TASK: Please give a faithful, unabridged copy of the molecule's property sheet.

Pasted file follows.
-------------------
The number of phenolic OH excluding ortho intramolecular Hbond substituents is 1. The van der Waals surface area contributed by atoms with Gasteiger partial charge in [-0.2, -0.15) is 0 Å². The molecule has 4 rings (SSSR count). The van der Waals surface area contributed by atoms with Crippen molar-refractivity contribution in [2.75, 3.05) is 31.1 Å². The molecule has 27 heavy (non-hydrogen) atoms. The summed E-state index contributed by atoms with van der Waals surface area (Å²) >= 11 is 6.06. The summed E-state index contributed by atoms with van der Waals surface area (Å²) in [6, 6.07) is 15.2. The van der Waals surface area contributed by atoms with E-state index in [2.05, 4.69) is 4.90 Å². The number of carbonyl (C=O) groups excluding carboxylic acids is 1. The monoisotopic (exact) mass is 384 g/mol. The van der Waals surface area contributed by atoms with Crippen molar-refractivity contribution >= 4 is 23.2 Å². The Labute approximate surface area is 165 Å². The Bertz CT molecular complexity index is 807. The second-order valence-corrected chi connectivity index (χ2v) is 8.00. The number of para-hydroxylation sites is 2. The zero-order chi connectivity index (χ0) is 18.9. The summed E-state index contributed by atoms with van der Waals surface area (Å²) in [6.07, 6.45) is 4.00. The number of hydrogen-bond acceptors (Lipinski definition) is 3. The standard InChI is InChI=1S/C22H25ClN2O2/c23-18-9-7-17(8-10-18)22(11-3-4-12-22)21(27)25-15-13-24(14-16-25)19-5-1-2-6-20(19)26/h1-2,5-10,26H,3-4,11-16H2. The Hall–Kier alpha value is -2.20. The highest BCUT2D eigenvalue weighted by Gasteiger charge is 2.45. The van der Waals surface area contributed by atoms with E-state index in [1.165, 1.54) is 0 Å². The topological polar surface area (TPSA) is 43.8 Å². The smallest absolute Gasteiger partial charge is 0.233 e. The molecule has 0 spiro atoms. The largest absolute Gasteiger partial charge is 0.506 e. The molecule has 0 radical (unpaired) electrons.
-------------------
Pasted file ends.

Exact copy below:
The number of phenolic OH excluding ortho intramolecular Hbond substituents is 1. The van der Waals surface area contributed by atoms with Gasteiger partial charge in [-0.2, -0.15) is 0 Å². The molecule has 4 rings (SSSR count). The van der Waals surface area contributed by atoms with Crippen molar-refractivity contribution in [2.75, 3.05) is 31.1 Å². The molecule has 27 heavy (non-hydrogen) atoms. The summed E-state index contributed by atoms with van der Waals surface area (Å²) >= 11 is 6.06. The summed E-state index contributed by atoms with van der Waals surface area (Å²) in [6, 6.07) is 15.2. The van der Waals surface area contributed by atoms with E-state index in [2.05, 4.69) is 4.90 Å². The number of carbonyl (C=O) groups excluding carboxylic acids is 1. The monoisotopic (exact) mass is 384 g/mol. The van der Waals surface area contributed by atoms with Crippen molar-refractivity contribution >= 4 is 23.2 Å². The Labute approximate surface area is 165 Å². The Bertz CT molecular complexity index is 807. The second-order valence-corrected chi connectivity index (χ2v) is 8.00. The number of para-hydroxylation sites is 2. The zero-order chi connectivity index (χ0) is 18.9. The summed E-state index contributed by atoms with van der Waals surface area (Å²) in [6.07, 6.45) is 4.00. The number of hydrogen-bond acceptors (Lipinski definition) is 3. The standard InChI is InChI=1S/C22H25ClN2O2/c23-18-9-7-17(8-10-18)22(11-3-4-12-22)21(27)25-15-13-24(14-16-25)19-5-1-2-6-20(19)26/h1-2,5-10,26H,3-4,11-16H2. The Hall–Kier alpha value is -2.20. The highest BCUT2D eigenvalue weighted by Gasteiger charge is 2.45. The van der Waals surface area contributed by atoms with E-state index in [1.165, 1.54) is 0 Å². The topological polar surface area (TPSA) is 43.8 Å². The smallest absolute Gasteiger partial charge is 0.233 e. The molecule has 0 spiro atoms. The largest absolute Gasteiger partial charge is 0.506 e. The molecule has 0 radical (unpaired) electrons.